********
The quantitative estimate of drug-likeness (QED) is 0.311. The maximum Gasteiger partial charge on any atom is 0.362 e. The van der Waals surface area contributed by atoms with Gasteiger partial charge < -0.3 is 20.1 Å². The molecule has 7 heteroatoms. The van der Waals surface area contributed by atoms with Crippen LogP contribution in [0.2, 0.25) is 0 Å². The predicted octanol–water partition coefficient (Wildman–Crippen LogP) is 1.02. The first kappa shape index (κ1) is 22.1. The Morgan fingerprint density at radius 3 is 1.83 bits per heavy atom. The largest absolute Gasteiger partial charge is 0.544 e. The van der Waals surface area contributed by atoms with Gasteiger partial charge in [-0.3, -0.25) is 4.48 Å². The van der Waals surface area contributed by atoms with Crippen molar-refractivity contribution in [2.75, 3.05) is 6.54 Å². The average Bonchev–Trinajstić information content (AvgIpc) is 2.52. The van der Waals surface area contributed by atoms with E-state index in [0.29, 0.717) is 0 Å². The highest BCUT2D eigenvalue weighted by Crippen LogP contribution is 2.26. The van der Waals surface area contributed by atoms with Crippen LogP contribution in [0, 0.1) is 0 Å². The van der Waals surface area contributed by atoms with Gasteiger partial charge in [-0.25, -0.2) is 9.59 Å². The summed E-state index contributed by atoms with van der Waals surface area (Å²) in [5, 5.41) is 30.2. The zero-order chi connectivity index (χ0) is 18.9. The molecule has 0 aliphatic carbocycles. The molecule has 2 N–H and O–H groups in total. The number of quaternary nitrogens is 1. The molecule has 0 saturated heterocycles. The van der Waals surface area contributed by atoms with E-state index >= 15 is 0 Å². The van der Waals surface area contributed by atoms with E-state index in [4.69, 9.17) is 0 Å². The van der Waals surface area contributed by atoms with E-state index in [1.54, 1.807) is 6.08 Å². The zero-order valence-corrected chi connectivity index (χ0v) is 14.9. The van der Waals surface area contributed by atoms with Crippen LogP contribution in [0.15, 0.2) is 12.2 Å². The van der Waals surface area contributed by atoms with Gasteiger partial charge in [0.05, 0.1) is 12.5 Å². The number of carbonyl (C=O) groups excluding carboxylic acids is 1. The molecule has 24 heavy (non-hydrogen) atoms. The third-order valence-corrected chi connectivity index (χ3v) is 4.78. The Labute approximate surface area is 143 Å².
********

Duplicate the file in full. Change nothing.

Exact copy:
The quantitative estimate of drug-likeness (QED) is 0.311. The maximum Gasteiger partial charge on any atom is 0.362 e. The van der Waals surface area contributed by atoms with Gasteiger partial charge < -0.3 is 20.1 Å². The molecule has 7 heteroatoms. The van der Waals surface area contributed by atoms with Crippen LogP contribution in [0.2, 0.25) is 0 Å². The predicted octanol–water partition coefficient (Wildman–Crippen LogP) is 1.02. The first kappa shape index (κ1) is 22.1. The Morgan fingerprint density at radius 3 is 1.83 bits per heavy atom. The largest absolute Gasteiger partial charge is 0.544 e. The van der Waals surface area contributed by atoms with Gasteiger partial charge in [-0.3, -0.25) is 4.48 Å². The van der Waals surface area contributed by atoms with Crippen molar-refractivity contribution in [2.75, 3.05) is 6.54 Å². The average Bonchev–Trinajstić information content (AvgIpc) is 2.52. The van der Waals surface area contributed by atoms with E-state index in [0.29, 0.717) is 0 Å². The highest BCUT2D eigenvalue weighted by Crippen LogP contribution is 2.26. The van der Waals surface area contributed by atoms with Crippen LogP contribution in [0, 0.1) is 0 Å². The van der Waals surface area contributed by atoms with Gasteiger partial charge in [-0.25, -0.2) is 9.59 Å². The summed E-state index contributed by atoms with van der Waals surface area (Å²) in [5, 5.41) is 30.2. The zero-order chi connectivity index (χ0) is 18.9. The molecule has 0 aliphatic carbocycles. The molecule has 2 N–H and O–H groups in total. The number of quaternary nitrogens is 1. The molecule has 0 saturated heterocycles. The van der Waals surface area contributed by atoms with E-state index >= 15 is 0 Å². The van der Waals surface area contributed by atoms with E-state index in [4.69, 9.17) is 0 Å². The van der Waals surface area contributed by atoms with E-state index in [1.54, 1.807) is 6.08 Å². The zero-order valence-corrected chi connectivity index (χ0v) is 14.9. The van der Waals surface area contributed by atoms with Crippen LogP contribution in [0.15, 0.2) is 12.2 Å². The van der Waals surface area contributed by atoms with Gasteiger partial charge in [0.05, 0.1) is 12.5 Å². The number of carbonyl (C=O) groups excluding carboxylic acids is 1. The molecule has 24 heavy (non-hydrogen) atoms. The third-order valence-corrected chi connectivity index (χ3v) is 4.78. The Labute approximate surface area is 143 Å².